Jules, the important thing is that you be true to yourself and face the reality of your situation and not worry about semantics. Most of my AA chips say, "To thine own self be true", and had I been willing to do that it wouldn't have taken me so many years to finally accept my alcohol dependence as MY sickness that has seriously damaged others as well as me.

I now accept the fact that it's my responsibility to stop drinking, learn effective ways of dealing with my feelings rather than drowning them out with booze, learn emotional control techniques, and find ways of enjoying life without alcohol as I once did before alcohol ruined my life.

It's happening already. My new girl friend and I went to a Doobie Brothers concert New Years eve in Tempe and we had a rockin' great time--without alcohol. Today I'm taking my nephew, his wife and their 3 children to the National High School band competition at the Cardinals stadium. These high school kids put on awesome performances. And my so-called friends: They no longer have any use for me and they're doing what they always do: Hanging out at the bar and getting drunk. Guess what: I no longer have any use for them either.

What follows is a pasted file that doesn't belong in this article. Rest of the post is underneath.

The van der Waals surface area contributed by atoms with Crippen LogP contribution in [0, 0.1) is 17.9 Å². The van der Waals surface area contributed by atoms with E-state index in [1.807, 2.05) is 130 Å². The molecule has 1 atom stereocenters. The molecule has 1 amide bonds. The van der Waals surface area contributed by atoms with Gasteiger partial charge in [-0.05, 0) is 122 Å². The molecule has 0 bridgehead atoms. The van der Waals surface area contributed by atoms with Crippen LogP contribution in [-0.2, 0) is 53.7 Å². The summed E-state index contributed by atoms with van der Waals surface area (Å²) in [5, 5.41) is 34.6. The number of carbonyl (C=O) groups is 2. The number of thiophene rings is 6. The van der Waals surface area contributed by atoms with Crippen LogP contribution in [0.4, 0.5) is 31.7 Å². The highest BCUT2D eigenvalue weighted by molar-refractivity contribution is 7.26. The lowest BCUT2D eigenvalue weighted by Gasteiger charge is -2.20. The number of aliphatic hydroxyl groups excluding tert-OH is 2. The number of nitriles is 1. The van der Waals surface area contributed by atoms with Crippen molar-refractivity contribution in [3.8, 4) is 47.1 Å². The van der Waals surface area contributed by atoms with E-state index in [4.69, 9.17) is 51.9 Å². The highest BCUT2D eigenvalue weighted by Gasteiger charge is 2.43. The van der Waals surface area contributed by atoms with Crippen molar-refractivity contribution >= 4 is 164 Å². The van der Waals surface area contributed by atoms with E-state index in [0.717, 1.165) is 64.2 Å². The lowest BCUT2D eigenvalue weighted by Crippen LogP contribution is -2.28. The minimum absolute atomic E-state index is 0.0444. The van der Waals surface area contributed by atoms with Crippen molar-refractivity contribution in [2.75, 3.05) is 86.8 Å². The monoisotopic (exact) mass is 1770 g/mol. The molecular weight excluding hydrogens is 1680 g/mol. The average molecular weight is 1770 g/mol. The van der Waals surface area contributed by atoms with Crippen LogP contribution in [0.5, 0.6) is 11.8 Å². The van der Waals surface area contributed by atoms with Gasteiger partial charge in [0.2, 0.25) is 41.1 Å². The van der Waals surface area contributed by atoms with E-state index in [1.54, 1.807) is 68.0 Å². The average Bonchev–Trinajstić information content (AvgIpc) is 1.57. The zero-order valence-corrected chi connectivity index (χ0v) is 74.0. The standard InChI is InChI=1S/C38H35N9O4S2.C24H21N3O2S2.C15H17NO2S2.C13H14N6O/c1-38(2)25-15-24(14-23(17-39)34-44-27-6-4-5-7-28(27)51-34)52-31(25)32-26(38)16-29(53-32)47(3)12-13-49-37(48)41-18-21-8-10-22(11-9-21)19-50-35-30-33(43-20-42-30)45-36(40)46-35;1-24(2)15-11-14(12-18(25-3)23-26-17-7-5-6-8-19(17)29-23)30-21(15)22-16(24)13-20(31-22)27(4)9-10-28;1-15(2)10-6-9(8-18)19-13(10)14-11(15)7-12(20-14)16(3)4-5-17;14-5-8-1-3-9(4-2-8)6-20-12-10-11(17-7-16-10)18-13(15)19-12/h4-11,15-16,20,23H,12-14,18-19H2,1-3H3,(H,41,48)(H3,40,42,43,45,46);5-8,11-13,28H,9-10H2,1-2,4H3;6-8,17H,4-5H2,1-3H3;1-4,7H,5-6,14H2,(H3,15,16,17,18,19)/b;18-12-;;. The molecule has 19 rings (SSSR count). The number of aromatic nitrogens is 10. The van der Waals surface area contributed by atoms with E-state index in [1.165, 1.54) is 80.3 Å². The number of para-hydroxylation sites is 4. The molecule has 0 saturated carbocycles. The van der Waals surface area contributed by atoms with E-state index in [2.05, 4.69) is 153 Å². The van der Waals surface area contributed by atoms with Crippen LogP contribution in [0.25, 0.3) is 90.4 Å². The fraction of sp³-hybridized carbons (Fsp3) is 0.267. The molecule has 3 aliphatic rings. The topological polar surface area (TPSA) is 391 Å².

By the way, my niece and his wife were once considered to be hopeless meth addicts...

I

Dec 27, 2009
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I can relate
by: Jules

Each word that you have used in your story mirrors my life situation. I am scared to admit verbally that I am an alcoholic but deep inside I know I am. I no longer wish to hurt the people who truly loves me. I no longer wish to degrade myself and let alcohol control my life. I want to put an end to my alcohol addiction. I hope that you continue with this fight. and thanks for inspiring others.

Dec 27, 2009